Rights Of A Significant Other}
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Submitted by: Cristin Silliman
Did you know, that without a will, your live-in, life-long, significant other wont receive any portion of your estate if you arent married in the eyes of the law? Not even if it is your intention for them to receive some or all of your assets. Did you know, that without a will, your significant other may not be the one appointed to be the guardian of your minor children? Not even if it is your intention for them to be. If it isnt in writing, you and your significant other dont have the right protection.
Without a will, your assets will pass following the intestacy laws, meaning your property, your assets, your estate, will pass to certain people in your family whether you would have wanted them to have the property or not. The order in which the property passes can be found in section 732 of the Florida Statutes. Basically, if you dont leave behind a spouse, (and a life-long, significant other does not have the same rights as a spouse) here is the order in which an estate will pass: 1. To your kids; 2. If none, to your mom & dad equally, or the survivor if one has already passed away; 3. If no parents are left, then to your brothers & sisters &/or the kids of deceased siblings; 4. If none of the above have survived you, then will go to your moms side & to your dads side of the family in the following order: 1. Grandparents; 2. Aunts/Uncles & kids of deceased aunts/uncles; 3. If none, other kin; 5. If none of the above survived you, then the kin of the last deceased spouse as if that spouse survived you & then died intestate; 6. Kids of great grandparents, but there are restrictions in the statute; 7. And lastly if none of the above then to the state.
As you can see, people that, for all intents and purposes, may as well have been your spouse even though you werent legally married are not on that list. The children of the person you loved and had lived with, whether or not you were married, are not on that list. This is why it is important to consider estate planning and make sure your estate, your property, gets where it belongs.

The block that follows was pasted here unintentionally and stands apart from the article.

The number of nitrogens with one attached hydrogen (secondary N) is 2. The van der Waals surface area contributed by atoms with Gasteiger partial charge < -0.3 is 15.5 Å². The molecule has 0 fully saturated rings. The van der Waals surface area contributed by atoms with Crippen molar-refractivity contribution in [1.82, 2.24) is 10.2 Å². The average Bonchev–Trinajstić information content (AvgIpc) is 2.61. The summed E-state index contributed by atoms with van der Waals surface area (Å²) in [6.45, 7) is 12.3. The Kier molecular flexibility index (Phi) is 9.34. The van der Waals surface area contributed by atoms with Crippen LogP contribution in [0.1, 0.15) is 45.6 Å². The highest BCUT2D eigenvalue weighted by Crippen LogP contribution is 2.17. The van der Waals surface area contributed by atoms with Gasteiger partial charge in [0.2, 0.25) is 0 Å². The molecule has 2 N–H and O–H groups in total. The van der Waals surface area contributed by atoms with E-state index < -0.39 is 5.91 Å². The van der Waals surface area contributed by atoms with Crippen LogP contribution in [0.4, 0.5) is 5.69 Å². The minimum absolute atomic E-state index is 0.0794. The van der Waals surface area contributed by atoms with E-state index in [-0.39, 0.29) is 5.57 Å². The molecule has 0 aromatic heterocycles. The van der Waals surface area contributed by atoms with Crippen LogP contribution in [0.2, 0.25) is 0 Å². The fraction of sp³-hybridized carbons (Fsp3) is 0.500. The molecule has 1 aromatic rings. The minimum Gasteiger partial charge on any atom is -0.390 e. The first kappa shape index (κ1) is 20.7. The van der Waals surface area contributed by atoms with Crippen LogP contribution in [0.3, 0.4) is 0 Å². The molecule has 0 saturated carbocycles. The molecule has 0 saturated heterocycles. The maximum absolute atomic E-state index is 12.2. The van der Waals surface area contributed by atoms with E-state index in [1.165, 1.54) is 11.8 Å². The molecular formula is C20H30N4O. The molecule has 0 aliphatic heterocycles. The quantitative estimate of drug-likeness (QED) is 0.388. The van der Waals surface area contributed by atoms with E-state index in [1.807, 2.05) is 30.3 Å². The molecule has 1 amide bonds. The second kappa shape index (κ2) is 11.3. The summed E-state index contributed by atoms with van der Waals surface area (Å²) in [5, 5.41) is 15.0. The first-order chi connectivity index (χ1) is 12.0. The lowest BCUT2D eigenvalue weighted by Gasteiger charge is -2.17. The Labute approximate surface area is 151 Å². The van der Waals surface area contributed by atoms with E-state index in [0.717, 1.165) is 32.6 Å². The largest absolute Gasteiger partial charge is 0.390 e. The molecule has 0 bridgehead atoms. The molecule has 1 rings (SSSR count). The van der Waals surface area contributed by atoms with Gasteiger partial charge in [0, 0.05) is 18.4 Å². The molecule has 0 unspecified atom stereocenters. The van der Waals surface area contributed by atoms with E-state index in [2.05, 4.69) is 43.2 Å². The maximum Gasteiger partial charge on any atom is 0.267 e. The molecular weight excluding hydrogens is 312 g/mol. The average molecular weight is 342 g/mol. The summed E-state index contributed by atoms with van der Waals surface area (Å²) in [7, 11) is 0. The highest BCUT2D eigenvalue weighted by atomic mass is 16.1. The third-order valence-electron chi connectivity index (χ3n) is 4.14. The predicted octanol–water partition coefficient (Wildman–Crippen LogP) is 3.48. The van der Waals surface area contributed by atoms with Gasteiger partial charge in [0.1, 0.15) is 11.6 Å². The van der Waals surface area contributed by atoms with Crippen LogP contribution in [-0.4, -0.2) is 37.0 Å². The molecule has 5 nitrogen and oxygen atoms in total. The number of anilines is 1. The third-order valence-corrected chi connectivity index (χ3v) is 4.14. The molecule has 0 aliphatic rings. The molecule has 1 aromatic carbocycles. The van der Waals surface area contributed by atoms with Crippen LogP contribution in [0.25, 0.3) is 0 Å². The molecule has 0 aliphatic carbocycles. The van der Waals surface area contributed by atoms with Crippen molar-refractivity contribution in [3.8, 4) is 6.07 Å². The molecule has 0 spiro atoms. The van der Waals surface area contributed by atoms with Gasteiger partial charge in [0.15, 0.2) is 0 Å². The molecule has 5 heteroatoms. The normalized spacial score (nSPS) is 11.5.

When it comes to your minor children, it is important to designate someone of your choosing and worthy of your trust to care for and be the guardian of, if something were to happen to you. A live-in significant other, who for all intents and purposes is another parent to your minor children, do not automatically have the right to become their guardian, which is why its important to put it in writing. This is important because if you do not designate someone for this responsibility, the courts will do it for you, and the courts may not always choose a person you would have wanted. Often times courts are more inclined to give guardianship to a relative and not the significant other who truly deserves it, however, sometimes in the long run, the courts may ending up appointing your significant other to be their guardian, but that decision will be a lot quicker, cheaper and more easily made if you put your intentions in writing before something happens.
Life for the live-in, life-long, significant others that you may leave behind will be much easier if a will has been created. It doesnt take long and it will be worth it for the peace of mind for everyone involved.
About the Author: Cristin Silliman is the owner of The Legacy Law Firm, LLC.